It works like magic. It will scare the living daylights out of you. It's extraordinarily hazardous but it's sold off the shelf in hardware stores. Being sort of a liquid analog to dynamite, probably it shouldn't be. I'm talking about concentrated sulfuric acid. For drains.
Two days ago I had a bathroom drain clog up. This has happened before — it's an old house — and a little bit of lye has always solved the problem. Lye, itself, being a powerful and dangerous chemical. But this time lye didn't work and I didn't want to shower with water pooling around my ankles... So I went to the local Ace hardware. "Can I help you?" one of the floor associates asked. I love this about Ace, there being so many people to offer help. "Yes, I hope so," I said, and explained the problem, thinking I would get a snake. But to be thorough I also asked, "Lye is the strongest chemical you've got, right?" "Well," he said, "we do have something stronger," and showed me the Liquid Fire. That's the brand name, by the way. He didn't know what the active ingredient was and we had to look, but he assured me the product works. OK, so I bought a cheap throw-away plastic snake, a more substantial 25 foot wire snake, and the Liquid Fire. Also, for use with the latter, some eye protection. A total of sixty five bucks but that's cheaper than a plumber.
The snakes didn't work. The wire one might have done if it could've gotten past a bend in the pipe about 15 feet in but it started kinking. I figured I'd have to call a plumber but, just for the hell of it, I put on my protective gear, very carefully opened my bottle of Liquid Fire, and poured something like the recommended four ounces down the drain. Shazzzamm!!! Deafening gurgling noises, super abundant white froth, an astonishing amount of heat, and a terrible stench sent me stumbling back. The instructions said let the drain sit for fifteen minutes and then, carefully (carefully printed in caps, bold red type), flush with cold water. After fifteen minutes cold water went straight down the drown. Problem solved.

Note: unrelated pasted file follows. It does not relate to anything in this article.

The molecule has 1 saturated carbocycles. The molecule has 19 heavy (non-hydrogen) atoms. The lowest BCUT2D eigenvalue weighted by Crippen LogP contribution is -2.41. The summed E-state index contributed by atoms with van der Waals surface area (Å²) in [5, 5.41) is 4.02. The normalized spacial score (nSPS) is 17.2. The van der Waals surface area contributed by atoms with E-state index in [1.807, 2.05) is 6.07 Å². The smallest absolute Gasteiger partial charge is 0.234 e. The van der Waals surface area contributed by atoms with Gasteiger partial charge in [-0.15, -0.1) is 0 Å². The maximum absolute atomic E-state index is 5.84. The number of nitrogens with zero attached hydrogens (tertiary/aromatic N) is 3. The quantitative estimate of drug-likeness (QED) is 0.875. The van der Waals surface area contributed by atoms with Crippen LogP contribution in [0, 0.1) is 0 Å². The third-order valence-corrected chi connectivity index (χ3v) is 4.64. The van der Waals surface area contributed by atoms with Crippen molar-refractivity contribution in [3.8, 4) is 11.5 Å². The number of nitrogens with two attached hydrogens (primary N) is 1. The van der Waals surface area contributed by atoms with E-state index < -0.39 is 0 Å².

Further research on sulfuric acid turned up lots of horror stories but also lots of reports of people who routinely use the stuff as a preventative against pipe clogs. It's strange how a person like me can get into their mid-fifties and never have heard of sulfuric acid for home plumbing emergencies but there it is.
I suppose I'll have to keep my quart bottle of Liquid Fire around for future use when needed, if only because I can't think of how to safely dispose of it. The stuff scares me half to death! But it works.